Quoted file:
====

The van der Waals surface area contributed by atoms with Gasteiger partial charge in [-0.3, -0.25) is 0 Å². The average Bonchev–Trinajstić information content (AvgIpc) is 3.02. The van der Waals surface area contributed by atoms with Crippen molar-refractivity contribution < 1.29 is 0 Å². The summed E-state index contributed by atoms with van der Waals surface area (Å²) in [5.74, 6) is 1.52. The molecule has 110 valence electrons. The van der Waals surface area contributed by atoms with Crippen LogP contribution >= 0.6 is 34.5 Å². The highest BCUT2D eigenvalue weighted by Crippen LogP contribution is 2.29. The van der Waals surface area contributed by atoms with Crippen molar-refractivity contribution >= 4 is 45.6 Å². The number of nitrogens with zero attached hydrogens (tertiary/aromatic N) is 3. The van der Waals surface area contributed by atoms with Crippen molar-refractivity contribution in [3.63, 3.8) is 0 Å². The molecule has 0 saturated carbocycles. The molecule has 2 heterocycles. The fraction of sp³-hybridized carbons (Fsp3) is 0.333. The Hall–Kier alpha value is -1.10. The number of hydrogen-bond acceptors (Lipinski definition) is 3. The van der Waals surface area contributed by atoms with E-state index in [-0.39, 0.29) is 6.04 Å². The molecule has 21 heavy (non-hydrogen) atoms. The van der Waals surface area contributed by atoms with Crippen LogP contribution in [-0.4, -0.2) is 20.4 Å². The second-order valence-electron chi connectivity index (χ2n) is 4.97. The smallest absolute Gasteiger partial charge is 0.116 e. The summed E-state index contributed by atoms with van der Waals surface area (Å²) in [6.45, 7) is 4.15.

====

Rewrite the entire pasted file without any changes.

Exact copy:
The van der Waals surface area contributed by atoms with Gasteiger partial charge in [-0.3, -0.25) is 0 Å². The average Bonchev–Trinajstić information content (AvgIpc) is 3.02. The van der Waals surface area contributed by atoms with Crippen molar-refractivity contribution < 1.29 is 0 Å². The summed E-state index contributed by atoms with van der Waals surface area (Å²) in [5.74, 6) is 1.52. The molecule has 110 valence electrons. The van der Waals surface area contributed by atoms with Crippen LogP contribution >= 0.6 is 34.5 Å². The highest BCUT2D eigenvalue weighted by Crippen LogP contribution is 2.29. The van der Waals surface area contributed by atoms with Crippen molar-refractivity contribution >= 4 is 45.6 Å². The number of nitrogens with zero attached hydrogens (tertiary/aromatic N) is 3. The van der Waals surface area contributed by atoms with Crippen molar-refractivity contribution in [3.63, 3.8) is 0 Å². The molecule has 0 saturated carbocycles. The molecule has 2 heterocycles. The fraction of sp³-hybridized carbons (Fsp3) is 0.333. The Hall–Kier alpha value is -1.10. The number of hydrogen-bond acceptors (Lipinski definition) is 3. The van der Waals surface area contributed by atoms with E-state index in [-0.39, 0.29) is 6.04 Å². The molecule has 21 heavy (non-hydrogen) atoms. The van der Waals surface area contributed by atoms with Crippen LogP contribution in [-0.4, -0.2) is 20.4 Å². The second-order valence-electron chi connectivity index (χ2n) is 4.97. The smallest absolute Gasteiger partial charge is 0.116 e. The summed E-state index contributed by atoms with van der Waals surface area (Å²) in [6.45, 7) is 4.15.